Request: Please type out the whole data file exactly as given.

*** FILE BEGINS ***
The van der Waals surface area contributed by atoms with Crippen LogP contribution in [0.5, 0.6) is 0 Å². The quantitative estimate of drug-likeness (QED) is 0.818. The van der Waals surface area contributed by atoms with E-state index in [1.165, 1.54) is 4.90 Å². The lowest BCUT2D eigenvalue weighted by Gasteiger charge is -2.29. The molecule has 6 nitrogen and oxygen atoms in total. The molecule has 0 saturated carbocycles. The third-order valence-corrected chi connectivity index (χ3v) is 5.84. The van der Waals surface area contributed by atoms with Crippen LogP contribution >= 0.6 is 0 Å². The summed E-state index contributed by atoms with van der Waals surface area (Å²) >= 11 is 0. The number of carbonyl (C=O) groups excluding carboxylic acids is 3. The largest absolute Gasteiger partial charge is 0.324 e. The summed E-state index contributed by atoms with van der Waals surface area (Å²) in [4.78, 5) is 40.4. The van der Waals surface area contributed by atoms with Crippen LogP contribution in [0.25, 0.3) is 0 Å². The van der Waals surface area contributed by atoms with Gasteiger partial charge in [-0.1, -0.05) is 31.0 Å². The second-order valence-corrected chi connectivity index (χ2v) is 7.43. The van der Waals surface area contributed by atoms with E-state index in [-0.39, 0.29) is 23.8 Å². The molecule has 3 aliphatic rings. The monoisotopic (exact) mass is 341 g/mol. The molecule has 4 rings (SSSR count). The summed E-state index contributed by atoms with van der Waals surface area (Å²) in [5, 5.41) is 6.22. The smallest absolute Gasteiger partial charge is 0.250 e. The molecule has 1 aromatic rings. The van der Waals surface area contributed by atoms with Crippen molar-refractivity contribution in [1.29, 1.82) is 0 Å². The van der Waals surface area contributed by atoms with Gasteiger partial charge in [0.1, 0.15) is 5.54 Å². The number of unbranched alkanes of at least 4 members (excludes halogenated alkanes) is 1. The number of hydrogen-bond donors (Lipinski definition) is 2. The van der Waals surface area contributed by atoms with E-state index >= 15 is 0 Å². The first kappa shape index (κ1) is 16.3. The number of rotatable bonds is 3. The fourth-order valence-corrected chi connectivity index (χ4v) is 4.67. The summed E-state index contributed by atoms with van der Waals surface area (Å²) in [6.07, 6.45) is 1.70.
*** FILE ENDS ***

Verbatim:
The van der Waals surface area contributed by atoms with Crippen LogP contribution in [0.5, 0.6) is 0 Å². The quantitative estimate of drug-likeness (QED) is 0.818. The van der Waals surface area contributed by atoms with E-state index in [1.165, 1.54) is 4.90 Å². The lowest BCUT2D eigenvalue weighted by Gasteiger charge is -2.29. The molecule has 6 nitrogen and oxygen atoms in total. The molecule has 0 saturated carbocycles. The third-order valence-corrected chi connectivity index (χ3v) is 5.84. The van der Waals surface area contributed by atoms with Crippen LogP contribution >= 0.6 is 0 Å². The summed E-state index contributed by atoms with van der Waals surface area (Å²) >= 11 is 0. The number of carbonyl (C=O) groups excluding carboxylic acids is 3. The largest absolute Gasteiger partial charge is 0.324 e. The summed E-state index contributed by atoms with van der Waals surface area (Å²) in [4.78, 5) is 40.4. The van der Waals surface area contributed by atoms with Crippen LogP contribution in [0.25, 0.3) is 0 Å². The van der Waals surface area contributed by atoms with Gasteiger partial charge in [-0.1, -0.05) is 31.0 Å². The second-order valence-corrected chi connectivity index (χ2v) is 7.43. The van der Waals surface area contributed by atoms with E-state index in [-0.39, 0.29) is 23.8 Å². The molecule has 3 aliphatic rings. The monoisotopic (exact) mass is 341 g/mol. The molecule has 4 rings (SSSR count). The summed E-state index contributed by atoms with van der Waals surface area (Å²) in [5, 5.41) is 6.22. The smallest absolute Gasteiger partial charge is 0.250 e. The molecule has 1 aromatic rings. The van der Waals surface area contributed by atoms with Crippen molar-refractivity contribution in [1.29, 1.82) is 0 Å². The van der Waals surface area contributed by atoms with Gasteiger partial charge in [0.1, 0.15) is 5.54 Å². The number of unbranched alkanes of at least 4 members (excludes halogenated alkanes) is 1. The number of hydrogen-bond donors (Lipinski definition) is 2. The van der Waals surface area contributed by atoms with E-state index >= 15 is 0 Å². The first kappa shape index (κ1) is 16.3. The number of rotatable bonds is 3. The fourth-order valence-corrected chi connectivity index (χ4v) is 4.67. The summed E-state index contributed by atoms with van der Waals surface area (Å²) in [6.07, 6.45) is 1.70.